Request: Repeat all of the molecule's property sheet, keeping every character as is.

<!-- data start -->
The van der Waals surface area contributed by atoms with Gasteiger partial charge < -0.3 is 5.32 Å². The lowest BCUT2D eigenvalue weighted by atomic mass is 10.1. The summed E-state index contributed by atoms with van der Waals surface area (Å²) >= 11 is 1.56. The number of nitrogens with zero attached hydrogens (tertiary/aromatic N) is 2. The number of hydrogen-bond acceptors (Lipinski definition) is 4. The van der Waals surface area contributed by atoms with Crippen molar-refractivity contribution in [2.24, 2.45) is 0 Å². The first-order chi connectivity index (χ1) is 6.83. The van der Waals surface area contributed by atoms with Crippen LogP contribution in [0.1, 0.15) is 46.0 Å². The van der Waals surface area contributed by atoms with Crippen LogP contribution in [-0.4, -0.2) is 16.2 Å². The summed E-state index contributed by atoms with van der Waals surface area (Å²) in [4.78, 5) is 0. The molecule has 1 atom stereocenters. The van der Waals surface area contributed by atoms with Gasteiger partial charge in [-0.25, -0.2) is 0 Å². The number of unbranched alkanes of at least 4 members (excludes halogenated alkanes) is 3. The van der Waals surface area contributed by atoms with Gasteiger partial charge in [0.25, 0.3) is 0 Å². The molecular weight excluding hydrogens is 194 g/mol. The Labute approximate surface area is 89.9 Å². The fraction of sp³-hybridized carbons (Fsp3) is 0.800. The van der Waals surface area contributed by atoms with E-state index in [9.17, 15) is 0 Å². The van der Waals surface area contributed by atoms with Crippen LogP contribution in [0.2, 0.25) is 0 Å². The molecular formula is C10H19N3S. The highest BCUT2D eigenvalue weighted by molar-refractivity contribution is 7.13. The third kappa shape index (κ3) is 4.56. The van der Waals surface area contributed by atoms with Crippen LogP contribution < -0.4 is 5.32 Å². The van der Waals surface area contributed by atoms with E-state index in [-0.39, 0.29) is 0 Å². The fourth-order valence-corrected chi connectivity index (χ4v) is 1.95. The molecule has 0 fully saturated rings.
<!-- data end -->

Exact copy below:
The van der Waals surface area contributed by atoms with Gasteiger partial charge < -0.3 is 5.32 Å². The lowest BCUT2D eigenvalue weighted by atomic mass is 10.1. The summed E-state index contributed by atoms with van der Waals surface area (Å²) >= 11 is 1.56. The number of nitrogens with zero attached hydrogens (tertiary/aromatic N) is 2. The number of hydrogen-bond acceptors (Lipinski definition) is 4. The van der Waals surface area contributed by atoms with Crippen molar-refractivity contribution in [2.24, 2.45) is 0 Å². The first-order chi connectivity index (χ1) is 6.83. The van der Waals surface area contributed by atoms with Crippen LogP contribution in [0.1, 0.15) is 46.0 Å². The van der Waals surface area contributed by atoms with Crippen LogP contribution in [-0.4, -0.2) is 16.2 Å². The summed E-state index contributed by atoms with van der Waals surface area (Å²) in [4.78, 5) is 0. The molecule has 1 atom stereocenters. The van der Waals surface area contributed by atoms with Gasteiger partial charge in [-0.25, -0.2) is 0 Å². The number of unbranched alkanes of at least 4 members (excludes halogenated alkanes) is 3. The van der Waals surface area contributed by atoms with Gasteiger partial charge in [0.25, 0.3) is 0 Å². The molecular weight excluding hydrogens is 194 g/mol. The Labute approximate surface area is 89.9 Å². The fraction of sp³-hybridized carbons (Fsp3) is 0.800. The van der Waals surface area contributed by atoms with E-state index in [9.17, 15) is 0 Å². The van der Waals surface area contributed by atoms with Crippen LogP contribution in [0.2, 0.25) is 0 Å². The molecular formula is C10H19N3S. The highest BCUT2D eigenvalue weighted by molar-refractivity contribution is 7.13. The third kappa shape index (κ3) is 4.56. The van der Waals surface area contributed by atoms with Crippen LogP contribution < -0.4 is 5.32 Å². The van der Waals surface area contributed by atoms with E-state index in [-0.39, 0.29) is 0 Å². The fourth-order valence-corrected chi connectivity index (χ4v) is 1.95. The molecule has 0 fully saturated rings.